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THE COMMAND TO UTTERLY DESTROY THE SEVEN NATIONS THAT WERE THEN IN POSSESSION OF THE LAND OF PROMISE, AND WARNING AGAINST ANY INTERCOURSE WITH THEM.
1. The Hittites These are sometimes mentioned as though they were especially the Canaanites. They were a powerful nation, according to the testimony of monuments and inscriptions. The Girgashites inhabited a portion of the land west of the Jordan. Nothing very definite is known of them.
The Amorites See Deuteronomy 1:4.
The Canaanites The term is sometimes applied as a general name for all the nations of the Promised Land who were not Israelites. Here it is the name of that tribe that dwelt on the lowlands or plains. “The Canaanite dwells by the sea and by the side of Jordan.” Numbers 13:29. The Perizzites were the husbandmen and the herdsmen who occupied the elevated plains. The word means the villagers.
Hivites According to Genesis 34:2, this tribe possessed Shechem. At the time of the conquest they held Gibeon, but the main body were in the northern part of western Palestine.
The Jebusites The first notice of this people is in the report of the spies. Numbers 13:29. They were a mountain tribe, and Jebus was evidently their chief town.
Seven nations See Joshua 3:10; Joshua 24:11.
2. Smite them, and utterly destroy them Thou shalt treat them as accursed as devoted to utter destruction. These nations had filled up the measure of their iniquity before Jehovah. They and all the forms of their debasing idolatry were to be obliterated from the land.
3. Neither shalt thou make marriages with them There was always peril to the Israelites in their having close relations with the heathen nations. Their history thus far since they left Egypt has shown how prone they were to idolatry.
5. Cut down their groves So most of the versions render this. It should be translated cut down their images of Asherah. Asherah was the name of a Phoenician goddess, by some thought to be the same as Astarte. The images of Asherah were upright wooden columns or trunks of trees stripped of their branches. Comp. 2 Kings 23:6: “And he brought out the grove from the house of the Lord.” Here the word translated groves should be rendered Asherah. The worship consisted in part of libidinous orgies.
7. Ye were the fewest of all people Jehovah did not choose you for his people because you were a mighty nation like the Egyptian. Moses looks back to the call of Abraham, and the going down to Egypt of Jacob and his family.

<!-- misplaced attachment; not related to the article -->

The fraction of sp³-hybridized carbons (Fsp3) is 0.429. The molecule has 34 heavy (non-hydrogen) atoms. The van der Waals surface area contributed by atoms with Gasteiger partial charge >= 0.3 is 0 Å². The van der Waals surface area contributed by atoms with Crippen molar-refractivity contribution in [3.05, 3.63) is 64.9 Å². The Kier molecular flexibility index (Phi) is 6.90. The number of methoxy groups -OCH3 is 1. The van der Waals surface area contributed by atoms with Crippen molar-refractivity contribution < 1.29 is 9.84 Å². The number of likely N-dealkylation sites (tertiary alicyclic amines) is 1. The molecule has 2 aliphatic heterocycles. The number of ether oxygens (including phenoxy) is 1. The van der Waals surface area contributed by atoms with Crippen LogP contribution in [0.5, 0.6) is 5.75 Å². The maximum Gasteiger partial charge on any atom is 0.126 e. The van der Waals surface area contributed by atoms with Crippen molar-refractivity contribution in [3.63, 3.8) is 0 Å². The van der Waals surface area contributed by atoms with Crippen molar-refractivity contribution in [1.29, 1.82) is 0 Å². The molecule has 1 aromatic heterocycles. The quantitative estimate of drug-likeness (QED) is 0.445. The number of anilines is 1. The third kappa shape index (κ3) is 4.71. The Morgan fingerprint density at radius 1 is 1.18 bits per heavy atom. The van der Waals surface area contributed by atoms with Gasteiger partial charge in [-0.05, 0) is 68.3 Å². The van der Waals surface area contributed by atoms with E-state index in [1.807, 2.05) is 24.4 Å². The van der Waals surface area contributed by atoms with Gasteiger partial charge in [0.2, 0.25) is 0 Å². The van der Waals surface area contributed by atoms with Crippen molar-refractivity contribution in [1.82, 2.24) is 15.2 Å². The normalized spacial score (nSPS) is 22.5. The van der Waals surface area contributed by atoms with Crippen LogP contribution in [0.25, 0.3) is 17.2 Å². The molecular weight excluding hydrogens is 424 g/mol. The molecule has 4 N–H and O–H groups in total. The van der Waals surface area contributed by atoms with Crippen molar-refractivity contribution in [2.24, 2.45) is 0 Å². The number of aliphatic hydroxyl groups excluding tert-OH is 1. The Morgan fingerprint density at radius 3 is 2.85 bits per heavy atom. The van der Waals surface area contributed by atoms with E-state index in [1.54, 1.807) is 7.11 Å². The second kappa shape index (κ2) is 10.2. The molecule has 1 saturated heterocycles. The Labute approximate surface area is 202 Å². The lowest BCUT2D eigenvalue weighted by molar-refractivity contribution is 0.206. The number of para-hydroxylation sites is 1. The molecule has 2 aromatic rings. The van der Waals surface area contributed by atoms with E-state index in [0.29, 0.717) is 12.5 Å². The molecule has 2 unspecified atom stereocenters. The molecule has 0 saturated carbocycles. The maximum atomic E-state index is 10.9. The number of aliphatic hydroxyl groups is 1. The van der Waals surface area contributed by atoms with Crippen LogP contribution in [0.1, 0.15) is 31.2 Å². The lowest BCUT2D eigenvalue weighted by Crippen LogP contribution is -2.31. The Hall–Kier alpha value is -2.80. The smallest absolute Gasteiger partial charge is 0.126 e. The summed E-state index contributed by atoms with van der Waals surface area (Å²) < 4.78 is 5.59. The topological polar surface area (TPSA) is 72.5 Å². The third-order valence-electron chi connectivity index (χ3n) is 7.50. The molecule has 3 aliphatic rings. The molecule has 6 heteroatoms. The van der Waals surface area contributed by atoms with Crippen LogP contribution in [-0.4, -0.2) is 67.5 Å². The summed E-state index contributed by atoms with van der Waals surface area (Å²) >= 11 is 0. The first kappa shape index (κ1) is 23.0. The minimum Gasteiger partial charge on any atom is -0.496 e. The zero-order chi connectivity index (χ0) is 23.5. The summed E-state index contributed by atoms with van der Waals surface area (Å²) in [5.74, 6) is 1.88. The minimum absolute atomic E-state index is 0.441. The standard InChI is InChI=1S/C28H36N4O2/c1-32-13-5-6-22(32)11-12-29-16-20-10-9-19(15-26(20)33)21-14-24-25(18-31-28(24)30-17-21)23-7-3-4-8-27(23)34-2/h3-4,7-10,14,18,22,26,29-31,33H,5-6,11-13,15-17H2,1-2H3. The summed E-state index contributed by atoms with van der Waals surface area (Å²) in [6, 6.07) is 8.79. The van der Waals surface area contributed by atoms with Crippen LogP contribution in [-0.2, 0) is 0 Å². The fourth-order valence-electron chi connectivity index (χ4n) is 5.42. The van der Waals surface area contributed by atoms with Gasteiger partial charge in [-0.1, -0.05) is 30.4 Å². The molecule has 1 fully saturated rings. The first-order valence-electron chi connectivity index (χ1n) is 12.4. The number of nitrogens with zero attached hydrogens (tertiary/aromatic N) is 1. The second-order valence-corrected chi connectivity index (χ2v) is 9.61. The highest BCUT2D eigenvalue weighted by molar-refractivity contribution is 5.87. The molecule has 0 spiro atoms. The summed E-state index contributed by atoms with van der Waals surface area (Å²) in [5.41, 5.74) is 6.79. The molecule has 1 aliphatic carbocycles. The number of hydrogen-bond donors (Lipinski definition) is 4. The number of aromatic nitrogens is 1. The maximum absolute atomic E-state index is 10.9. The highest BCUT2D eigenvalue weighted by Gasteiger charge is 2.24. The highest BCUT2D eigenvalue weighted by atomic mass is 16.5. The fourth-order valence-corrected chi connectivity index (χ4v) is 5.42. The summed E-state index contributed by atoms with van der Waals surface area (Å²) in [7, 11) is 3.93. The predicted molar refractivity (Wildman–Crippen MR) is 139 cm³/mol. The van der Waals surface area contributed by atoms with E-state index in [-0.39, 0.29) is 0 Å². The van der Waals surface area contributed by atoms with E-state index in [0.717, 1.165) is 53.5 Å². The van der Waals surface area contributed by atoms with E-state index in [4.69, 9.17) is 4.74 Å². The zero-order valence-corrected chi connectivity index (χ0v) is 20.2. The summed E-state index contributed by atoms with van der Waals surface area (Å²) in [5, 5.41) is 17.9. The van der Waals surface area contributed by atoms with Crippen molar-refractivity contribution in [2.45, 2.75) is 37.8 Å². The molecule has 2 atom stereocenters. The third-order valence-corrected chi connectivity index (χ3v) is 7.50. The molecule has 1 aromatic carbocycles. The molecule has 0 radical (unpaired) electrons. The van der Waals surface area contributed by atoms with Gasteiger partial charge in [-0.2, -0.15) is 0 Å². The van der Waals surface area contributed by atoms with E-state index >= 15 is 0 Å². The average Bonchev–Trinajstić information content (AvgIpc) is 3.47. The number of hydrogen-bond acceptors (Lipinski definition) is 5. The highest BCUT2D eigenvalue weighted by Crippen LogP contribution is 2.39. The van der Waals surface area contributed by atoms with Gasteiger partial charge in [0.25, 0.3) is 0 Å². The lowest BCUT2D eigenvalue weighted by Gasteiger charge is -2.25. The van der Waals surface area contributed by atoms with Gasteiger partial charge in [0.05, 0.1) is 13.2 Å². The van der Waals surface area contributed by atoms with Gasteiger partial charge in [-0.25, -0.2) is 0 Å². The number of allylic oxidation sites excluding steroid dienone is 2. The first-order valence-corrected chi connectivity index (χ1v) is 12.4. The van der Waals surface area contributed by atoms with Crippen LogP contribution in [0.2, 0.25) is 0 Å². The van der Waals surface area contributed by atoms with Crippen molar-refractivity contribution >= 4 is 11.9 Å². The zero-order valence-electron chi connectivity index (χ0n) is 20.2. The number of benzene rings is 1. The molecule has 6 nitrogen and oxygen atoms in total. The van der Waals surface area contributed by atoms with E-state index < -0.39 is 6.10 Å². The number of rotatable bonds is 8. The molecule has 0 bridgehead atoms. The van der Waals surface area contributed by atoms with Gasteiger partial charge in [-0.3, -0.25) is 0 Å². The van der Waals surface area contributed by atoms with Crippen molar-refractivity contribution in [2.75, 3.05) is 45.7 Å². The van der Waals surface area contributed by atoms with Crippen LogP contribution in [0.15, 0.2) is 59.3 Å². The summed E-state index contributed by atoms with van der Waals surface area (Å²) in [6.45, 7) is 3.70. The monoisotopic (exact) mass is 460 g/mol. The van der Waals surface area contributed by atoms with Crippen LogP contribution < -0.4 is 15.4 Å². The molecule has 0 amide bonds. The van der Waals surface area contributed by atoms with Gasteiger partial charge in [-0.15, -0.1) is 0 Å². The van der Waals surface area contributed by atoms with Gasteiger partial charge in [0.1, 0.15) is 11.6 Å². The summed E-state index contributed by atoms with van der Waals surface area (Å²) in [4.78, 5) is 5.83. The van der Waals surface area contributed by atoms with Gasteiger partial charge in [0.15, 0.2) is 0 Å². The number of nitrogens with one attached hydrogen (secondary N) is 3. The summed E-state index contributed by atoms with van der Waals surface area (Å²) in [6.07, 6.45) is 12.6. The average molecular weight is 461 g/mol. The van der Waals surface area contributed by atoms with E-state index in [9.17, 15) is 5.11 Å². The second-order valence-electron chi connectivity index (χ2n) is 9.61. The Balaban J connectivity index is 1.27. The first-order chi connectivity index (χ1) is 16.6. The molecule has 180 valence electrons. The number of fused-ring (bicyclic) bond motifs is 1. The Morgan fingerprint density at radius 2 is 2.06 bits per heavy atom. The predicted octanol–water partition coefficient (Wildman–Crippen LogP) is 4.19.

8. He would keep the oath Not for any merit on their part did Jehovah deliver them from the oppressions of Egypt. Moses seeks to impress upon them that it was God’s good pleasure to select them for a peculiar people.
9. The Lord thy God Mark the emphasis which is constantly placed upon the expression Jehovah thy God the God.
10. Repayeth them that hate him This passage is variously interpreted. It probably means he punishes each one that hates him, so that each may feel he is smitten of God: and Moses adds, to make it more impressive, “He delays not in respect to his hater; he will repay him to his face.”
12-15. Here is the promise of great blessings if the people will keep the commandments of Jehovah.
The flocks of thy sheep The Hebrew expression only occurs again in Deuteronomy 28:4; Deuteronomy 28:18; Deuteronomy 28:51. It probably means the ewes of thy flock.
Evil diseases of Egypt Comp. Exodus 15:26, and Deuteronomy 28:27. Pliny, in his Natural History, calls Egypt the mother of contagious pestilences. Wagner calls it “a great focus of the diseases of all history.” Natural History of Man, vol. ii, p. 270.
17. How can I dispossess them The people might again become faint-hearted as they had been years before on the return of the spies. They might ask, How is it possible for us to overcome the seven nations of the land? To encourage them they are once more reminded of what Jehovah did for them in their deliverance from Egypt. The same mighty power would aid them in dispossessing and destroying the nations with whom they are soon to wage war.
20. Thy God will send the hornet The different views taken of the meaning of the Hebrew word which our version renders hornet are mainly the following: (1.) That the word is used literally. (2.) That the Amorites are meant. (3.) That it is used in the sense of dread. “A figurative expression for uncontrolled terror.” Comp. Exodus 23:28, and Joshua 24:12, where the same Hebrew word is employed. This last view seems correct. The dread of them would so affect the nations that the conquest of them would not be difficult.
25. Lest thou be snared The Israelites were to utterly destroy the idols of the conquered nations, to obliterate all trace of heathen worship. In the subsequent history we see how easily the people were snared how readily they went after other gods. See Judges 8:27: “And Gideon made an ephod thereof, and put it in his city, even in Ophrah: and all Israel went thither a whoring after it: which thing became a snare unto Gideon, and to his house.”
26. A cursed thing All objects connected with idolatrous worship were to be destroyed. Comp. Joshua 7:1-21, where the case of Achan is narrated. It was held by the strict observers of the law in later times that if a man broke an idolatrous image, and melted the fragments and sold the gold or silver, he violated the commandment.
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Whedon, Daniel. "Commentary on Deuteronomy 7". "Whedon's Commentary on the Bible". https://www.studylight.org/
the Fourth Week after Epiphany